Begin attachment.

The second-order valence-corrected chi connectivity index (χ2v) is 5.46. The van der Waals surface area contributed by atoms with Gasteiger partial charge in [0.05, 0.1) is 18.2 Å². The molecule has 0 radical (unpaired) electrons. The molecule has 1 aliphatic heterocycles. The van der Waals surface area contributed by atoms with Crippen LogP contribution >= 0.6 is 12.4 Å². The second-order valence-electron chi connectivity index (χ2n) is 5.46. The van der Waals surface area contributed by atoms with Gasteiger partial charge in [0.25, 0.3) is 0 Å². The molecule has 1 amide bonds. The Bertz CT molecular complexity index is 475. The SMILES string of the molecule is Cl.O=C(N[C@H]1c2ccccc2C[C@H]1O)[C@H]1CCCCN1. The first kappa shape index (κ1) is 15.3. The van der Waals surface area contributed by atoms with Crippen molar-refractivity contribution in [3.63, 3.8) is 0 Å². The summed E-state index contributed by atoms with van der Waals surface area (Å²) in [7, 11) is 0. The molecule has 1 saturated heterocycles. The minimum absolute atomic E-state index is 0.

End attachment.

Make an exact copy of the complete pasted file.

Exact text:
The second-order valence-corrected chi connectivity index (χ2v) is 5.46. The van der Waals surface area contributed by atoms with Gasteiger partial charge in [0.05, 0.1) is 18.2 Å². The molecule has 0 radical (unpaired) electrons. The molecule has 1 aliphatic heterocycles. The van der Waals surface area contributed by atoms with Crippen LogP contribution >= 0.6 is 12.4 Å². The second-order valence-electron chi connectivity index (χ2n) is 5.46. The van der Waals surface area contributed by atoms with Gasteiger partial charge in [0.25, 0.3) is 0 Å². The molecule has 1 amide bonds. The Bertz CT molecular complexity index is 475. The SMILES string of the molecule is Cl.O=C(N[C@H]1c2ccccc2C[C@H]1O)[C@H]1CCCCN1. The first kappa shape index (κ1) is 15.3. The van der Waals surface area contributed by atoms with Crippen molar-refractivity contribution in [3.63, 3.8) is 0 Å². The summed E-state index contributed by atoms with van der Waals surface area (Å²) in [7, 11) is 0. The molecule has 1 saturated heterocycles. The minimum absolute atomic E-state index is 0.